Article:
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Who cares if I paint my front door bright pink?

The neighbours can get upset if your choice is too eye-catching, but what’s the etiquette, in and out of conservation areas? Marie-Claire Chappet talks to some of those who prefer a zesty entrance

Saturday 22 July 2023 06:30 BST
Is there really such a thing as a ‘too colourful’ front door?
Is there really such a thing as a ‘too colourful’ front door? (Getty Images)

A year ago, friends of mine bought a wonderful Victorian house in north London after a stressful, drawn-out property search. There was just one immediate problem: it had a bright yellow door.

“It’s not a nice yellow, like a pale or mustard yellow, it’s like... a toxic yellow,” my friend told me. Her husband agreed.

“We call it The Bad Yellow Door House,” he muttered. “That must be what the neighbours call it.”

If I’m honest, it was a Bad Yellow Door. And, given the area (v Gail’s, one might say) I’m fairly certain it provoked a few disgruntled comments from the neighbourhood, or at least a few snarky threads on the Nextdoor app.

Thankfully, there was no reason to believe that disquiet could reach the pitch of the scandal surrounding poor Miranda Dickson, aka The Pink Door Lady. She painted the entrance to her Edinburgh home in a rose hue, which led to complaints and a council enforcement notice last year. Dickson was told she would have to paint the door white or apply for planning permission despite the chief planning officer telling her to stick to the traditional shades of dark red, dark grey, sage green, dark blue or black.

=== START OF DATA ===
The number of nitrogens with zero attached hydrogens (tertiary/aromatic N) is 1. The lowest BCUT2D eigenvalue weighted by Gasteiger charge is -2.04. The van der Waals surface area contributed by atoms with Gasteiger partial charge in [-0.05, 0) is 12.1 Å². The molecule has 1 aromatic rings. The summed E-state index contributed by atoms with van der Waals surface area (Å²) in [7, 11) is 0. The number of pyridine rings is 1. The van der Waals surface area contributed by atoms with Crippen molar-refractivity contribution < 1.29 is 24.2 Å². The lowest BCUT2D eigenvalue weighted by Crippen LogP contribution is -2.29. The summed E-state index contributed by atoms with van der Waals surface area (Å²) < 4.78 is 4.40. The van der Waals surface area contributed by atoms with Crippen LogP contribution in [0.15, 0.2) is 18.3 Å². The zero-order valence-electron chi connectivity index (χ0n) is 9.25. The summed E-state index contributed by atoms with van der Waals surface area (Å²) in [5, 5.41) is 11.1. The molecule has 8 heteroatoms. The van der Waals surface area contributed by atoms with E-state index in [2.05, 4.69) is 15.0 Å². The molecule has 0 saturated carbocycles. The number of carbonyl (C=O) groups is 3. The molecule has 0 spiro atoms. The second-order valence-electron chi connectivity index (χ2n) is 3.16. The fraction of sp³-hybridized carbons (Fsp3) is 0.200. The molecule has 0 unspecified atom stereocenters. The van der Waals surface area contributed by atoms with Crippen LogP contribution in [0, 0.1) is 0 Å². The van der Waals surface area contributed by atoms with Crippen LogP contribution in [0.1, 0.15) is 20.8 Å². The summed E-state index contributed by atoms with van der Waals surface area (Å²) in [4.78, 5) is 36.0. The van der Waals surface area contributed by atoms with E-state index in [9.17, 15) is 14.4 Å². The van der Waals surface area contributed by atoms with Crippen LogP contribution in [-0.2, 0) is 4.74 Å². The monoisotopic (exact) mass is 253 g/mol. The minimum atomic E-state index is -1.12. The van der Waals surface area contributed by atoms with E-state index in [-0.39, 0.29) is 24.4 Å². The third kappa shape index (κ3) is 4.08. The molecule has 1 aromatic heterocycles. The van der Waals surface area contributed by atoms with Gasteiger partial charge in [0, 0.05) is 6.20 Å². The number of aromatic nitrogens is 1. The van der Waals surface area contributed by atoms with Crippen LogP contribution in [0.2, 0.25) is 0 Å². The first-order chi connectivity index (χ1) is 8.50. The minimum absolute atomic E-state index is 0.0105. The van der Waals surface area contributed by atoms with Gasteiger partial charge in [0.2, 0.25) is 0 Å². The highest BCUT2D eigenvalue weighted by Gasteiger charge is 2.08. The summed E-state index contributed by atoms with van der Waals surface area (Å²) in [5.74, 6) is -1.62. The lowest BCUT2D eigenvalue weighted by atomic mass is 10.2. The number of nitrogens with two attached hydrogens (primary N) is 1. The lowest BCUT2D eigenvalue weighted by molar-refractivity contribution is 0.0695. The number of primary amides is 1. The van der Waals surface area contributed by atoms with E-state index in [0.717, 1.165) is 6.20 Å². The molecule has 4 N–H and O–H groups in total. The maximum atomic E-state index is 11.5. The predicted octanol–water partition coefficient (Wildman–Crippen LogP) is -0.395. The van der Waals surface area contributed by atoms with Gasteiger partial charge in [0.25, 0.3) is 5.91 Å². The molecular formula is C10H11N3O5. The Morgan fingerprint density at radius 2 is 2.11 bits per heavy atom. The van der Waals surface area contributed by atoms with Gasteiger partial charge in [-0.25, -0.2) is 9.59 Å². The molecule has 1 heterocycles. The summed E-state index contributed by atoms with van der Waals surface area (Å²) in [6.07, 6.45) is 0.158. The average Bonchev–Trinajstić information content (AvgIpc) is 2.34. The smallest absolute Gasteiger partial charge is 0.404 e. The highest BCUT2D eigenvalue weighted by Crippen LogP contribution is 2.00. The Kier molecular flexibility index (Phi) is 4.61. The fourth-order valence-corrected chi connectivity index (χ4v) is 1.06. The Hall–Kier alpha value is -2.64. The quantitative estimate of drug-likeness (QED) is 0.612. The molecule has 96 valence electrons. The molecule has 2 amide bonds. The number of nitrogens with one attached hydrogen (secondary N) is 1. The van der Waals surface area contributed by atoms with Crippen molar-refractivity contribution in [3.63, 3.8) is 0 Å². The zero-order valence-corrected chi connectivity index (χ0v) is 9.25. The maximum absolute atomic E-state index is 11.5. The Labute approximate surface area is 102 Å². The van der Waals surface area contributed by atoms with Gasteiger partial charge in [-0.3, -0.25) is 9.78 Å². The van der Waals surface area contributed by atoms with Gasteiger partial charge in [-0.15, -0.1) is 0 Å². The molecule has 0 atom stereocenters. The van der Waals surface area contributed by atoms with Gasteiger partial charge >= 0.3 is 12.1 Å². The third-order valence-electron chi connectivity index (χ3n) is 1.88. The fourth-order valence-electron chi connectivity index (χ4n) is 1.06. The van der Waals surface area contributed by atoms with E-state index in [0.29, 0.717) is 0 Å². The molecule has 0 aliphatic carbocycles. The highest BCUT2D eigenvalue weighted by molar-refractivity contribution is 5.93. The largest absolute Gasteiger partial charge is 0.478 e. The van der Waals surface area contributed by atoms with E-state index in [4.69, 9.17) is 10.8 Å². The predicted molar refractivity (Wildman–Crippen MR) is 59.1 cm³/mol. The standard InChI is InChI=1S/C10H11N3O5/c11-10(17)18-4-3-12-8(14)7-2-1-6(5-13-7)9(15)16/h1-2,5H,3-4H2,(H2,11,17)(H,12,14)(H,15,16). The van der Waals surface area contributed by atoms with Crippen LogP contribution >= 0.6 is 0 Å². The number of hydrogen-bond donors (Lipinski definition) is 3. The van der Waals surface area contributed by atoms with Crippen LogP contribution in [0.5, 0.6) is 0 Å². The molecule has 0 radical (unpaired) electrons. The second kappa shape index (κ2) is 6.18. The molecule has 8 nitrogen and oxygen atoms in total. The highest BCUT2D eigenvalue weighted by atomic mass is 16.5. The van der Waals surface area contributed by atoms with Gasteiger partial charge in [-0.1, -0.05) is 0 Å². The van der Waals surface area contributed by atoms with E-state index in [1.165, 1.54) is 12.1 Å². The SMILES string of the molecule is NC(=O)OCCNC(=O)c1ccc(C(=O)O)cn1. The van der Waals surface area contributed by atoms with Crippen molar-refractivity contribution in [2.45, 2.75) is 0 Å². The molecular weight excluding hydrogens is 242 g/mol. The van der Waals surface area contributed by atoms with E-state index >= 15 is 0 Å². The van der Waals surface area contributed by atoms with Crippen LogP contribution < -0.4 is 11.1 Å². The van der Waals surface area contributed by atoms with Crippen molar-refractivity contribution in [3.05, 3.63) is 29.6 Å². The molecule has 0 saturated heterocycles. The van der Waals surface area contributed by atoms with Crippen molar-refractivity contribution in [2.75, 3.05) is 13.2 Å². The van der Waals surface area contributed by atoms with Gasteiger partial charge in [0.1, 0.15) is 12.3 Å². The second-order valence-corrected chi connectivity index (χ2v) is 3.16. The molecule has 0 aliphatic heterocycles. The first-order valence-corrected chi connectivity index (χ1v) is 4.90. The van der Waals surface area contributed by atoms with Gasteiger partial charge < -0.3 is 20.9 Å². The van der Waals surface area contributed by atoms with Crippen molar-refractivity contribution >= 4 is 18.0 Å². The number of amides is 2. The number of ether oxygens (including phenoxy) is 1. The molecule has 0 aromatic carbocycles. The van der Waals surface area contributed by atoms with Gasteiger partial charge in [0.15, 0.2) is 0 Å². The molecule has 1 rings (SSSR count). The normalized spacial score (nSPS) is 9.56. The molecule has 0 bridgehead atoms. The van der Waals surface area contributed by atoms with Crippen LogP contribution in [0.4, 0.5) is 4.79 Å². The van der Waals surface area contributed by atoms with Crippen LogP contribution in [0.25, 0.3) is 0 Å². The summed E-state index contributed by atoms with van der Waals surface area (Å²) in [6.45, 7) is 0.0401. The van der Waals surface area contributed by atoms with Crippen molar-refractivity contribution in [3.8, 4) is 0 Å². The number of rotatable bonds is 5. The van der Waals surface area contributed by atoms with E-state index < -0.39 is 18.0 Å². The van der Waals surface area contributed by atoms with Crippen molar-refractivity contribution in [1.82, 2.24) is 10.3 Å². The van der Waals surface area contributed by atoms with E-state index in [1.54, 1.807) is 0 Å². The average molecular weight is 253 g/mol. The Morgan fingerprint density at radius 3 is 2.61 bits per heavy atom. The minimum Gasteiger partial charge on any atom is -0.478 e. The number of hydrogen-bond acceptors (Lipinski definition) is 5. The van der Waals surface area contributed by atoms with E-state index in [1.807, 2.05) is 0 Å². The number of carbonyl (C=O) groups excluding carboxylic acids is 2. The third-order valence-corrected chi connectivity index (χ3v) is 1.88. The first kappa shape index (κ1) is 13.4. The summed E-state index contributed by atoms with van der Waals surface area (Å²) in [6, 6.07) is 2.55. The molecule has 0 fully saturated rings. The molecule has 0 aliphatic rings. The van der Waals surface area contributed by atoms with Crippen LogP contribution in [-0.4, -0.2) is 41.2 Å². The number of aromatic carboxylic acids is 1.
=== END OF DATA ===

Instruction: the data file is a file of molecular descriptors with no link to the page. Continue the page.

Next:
Following a spell as a green door (the shade of which was rejected by the planning committee), the entryway was repainted as instructed by Dickson, but Edinburgh council has now received a complaint that the door is back to pink. Dickson has previously faced a £20,000 fine if she didn’t change the colour and it seems she is once again in the firing line for her misuse of the term “off white”.

While the case is ongoing, it got me thinking: is there really such a thing as a “too colourful” front door?

“Not at all,” says Andrew Groocock, regional partner at estate agents Knight Frank, “in fact, my own front door is pink!” Groocock even believes it could be a selling point for your property. “I am a massive believer that the door to a house is one of the most important things that you can pay attention to when you’re coming to sell, or even buy a property. As long as it is freshly painted, clean and tidy, I don’t personally think that there’s any colour that’s too much.”

Miranda Dickson aka The Pink Door Lady (Miranda Dickson/SWNS)

Of course, not everyone shares Groocock’s live-and-let-paint attitude.

“I so desperately want to go with Farrow & Ball’s ‘Arsenic’, but my neighbour opposite has it already and it did not go down well with the road,” says Caroline, a PR executive from London. “I’m worried – I read that story about the woman with the pink door!” she adds, laughing, as though she has dodged a bullet.

Alison, an accountant from Surrey, though, has already done the unthinkable: “I painted mine bright pink and I am getting nice black and white flooring done outside but my neighbour sent me an email saying, ‘Why have you done this?’” She continues: “It was always my dream, when I owned a property, to paint the front door pink. The shade is from Little Greene and it is called ‘Leather’ and it is admittedly a super punchy pink, but I catch people taking photos of it all the time so I think it is bringing people joy?”